MENLO PARK, CA: Mattel VP of global corporate communications Danit Marquardt has departed the company to start a consultancy.
Marquardt’s last day at Mattel was August 2. Asked who has replaced her, the company’s senior director of global corporate comms, Niki Kazakos, said that she will be “the main point of contact moving forward.”
“I decided that it was the right time to consult so that I can have more flexibility and spend more time with my two young children,” Marquardt said. “I had a fantastic two years at Mattel, and am so proud of the team and the work I had the opportunity to lead at the company.”
Marquardt started at Mattel in September 2019. She was responsible for leading communications efforts for corporate stories that enhanced the company’s reputation. Marquardt also led the launch of Mattel’s Play It Forward platform and #ThankYouHeroes program, created in 2020 to celebrate and give back to frontline healthcare workers during the COVID-19 pandemic.
Marquardt also oversaw sustainability communications and led the launch of Mattel PlayBack, a toy-takeback program designed to recover and reuse materials from old Mattel toys for future Mattel products.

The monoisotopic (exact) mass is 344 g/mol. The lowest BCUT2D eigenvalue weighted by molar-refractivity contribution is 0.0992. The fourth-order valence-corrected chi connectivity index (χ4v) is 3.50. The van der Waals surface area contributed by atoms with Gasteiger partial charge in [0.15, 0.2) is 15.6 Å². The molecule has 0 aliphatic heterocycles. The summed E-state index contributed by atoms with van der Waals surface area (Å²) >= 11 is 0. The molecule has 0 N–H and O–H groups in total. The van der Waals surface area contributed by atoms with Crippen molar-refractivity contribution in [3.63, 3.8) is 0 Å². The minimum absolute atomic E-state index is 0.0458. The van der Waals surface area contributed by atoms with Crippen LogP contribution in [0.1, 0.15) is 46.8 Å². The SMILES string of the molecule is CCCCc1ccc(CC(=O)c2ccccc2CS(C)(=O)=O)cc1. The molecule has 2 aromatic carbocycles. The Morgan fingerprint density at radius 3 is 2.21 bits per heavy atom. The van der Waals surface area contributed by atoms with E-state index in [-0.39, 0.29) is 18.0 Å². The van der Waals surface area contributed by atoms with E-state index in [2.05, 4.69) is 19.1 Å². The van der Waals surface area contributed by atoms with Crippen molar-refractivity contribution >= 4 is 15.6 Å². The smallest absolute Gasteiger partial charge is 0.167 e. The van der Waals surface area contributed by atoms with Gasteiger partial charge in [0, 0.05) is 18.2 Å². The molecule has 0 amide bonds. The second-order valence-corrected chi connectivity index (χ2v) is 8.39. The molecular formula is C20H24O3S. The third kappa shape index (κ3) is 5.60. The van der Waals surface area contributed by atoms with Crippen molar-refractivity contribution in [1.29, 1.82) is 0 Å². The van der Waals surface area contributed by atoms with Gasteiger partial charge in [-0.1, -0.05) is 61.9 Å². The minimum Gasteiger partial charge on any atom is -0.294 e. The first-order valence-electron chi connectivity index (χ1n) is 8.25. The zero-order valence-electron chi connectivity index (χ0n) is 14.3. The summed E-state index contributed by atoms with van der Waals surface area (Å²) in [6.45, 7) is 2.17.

She also led internal comms and led communications efforts for Mattel Films, Mattel Television and Mattel’s franchise management divisions, and provided brand communications leadership to the infant preschool business.
Previously, Marquardt worked at Walmart for seven years, most recently leading consumer communications for Walmart.com. She has also led comms for divisions of Walmart U.S. out of the company’s worldwide headquarters in Bentonville, Arkansas.
Marquardt spent the first nine years of her career working at agencies including Cohn & Wolfe, now known as BCW after its merger with Burson-Marsteller, and Zeno Group.
Marquardt was a PRWeek 40 Under 40 honoree in 2020.
In Q2, Mattel reported net sales of more than $1 billion, up 40% on an as-reported basis from the prior year, and a net loss of $5.5 million, an improvement from a net loss of $111.1 million last year.
This week, Mattel apologized following backlash that its Olympic Barbie dolls didn’t include a figure who appeared to be Asian, despite the games taking place in Tokyo. A Mattel spokesperson told PRWeek in an emailed statement that “fostering a more inclusive world” is at the heart of its brand.
“With our Barbie Olympic Games Tokyo 2020 dolls, we celebrate a range of athletes to inspire kids to find their athlete within,” the spokesperson said. “However, our intention to represent the Asian community with the skateboarder doll fell short and we fully receive and recognize the feedback. Moving forward, we will work to find more ways to champion all representation and celebrate the amazing achievements of all Olympic athletes, who are showing us that anything is possible.”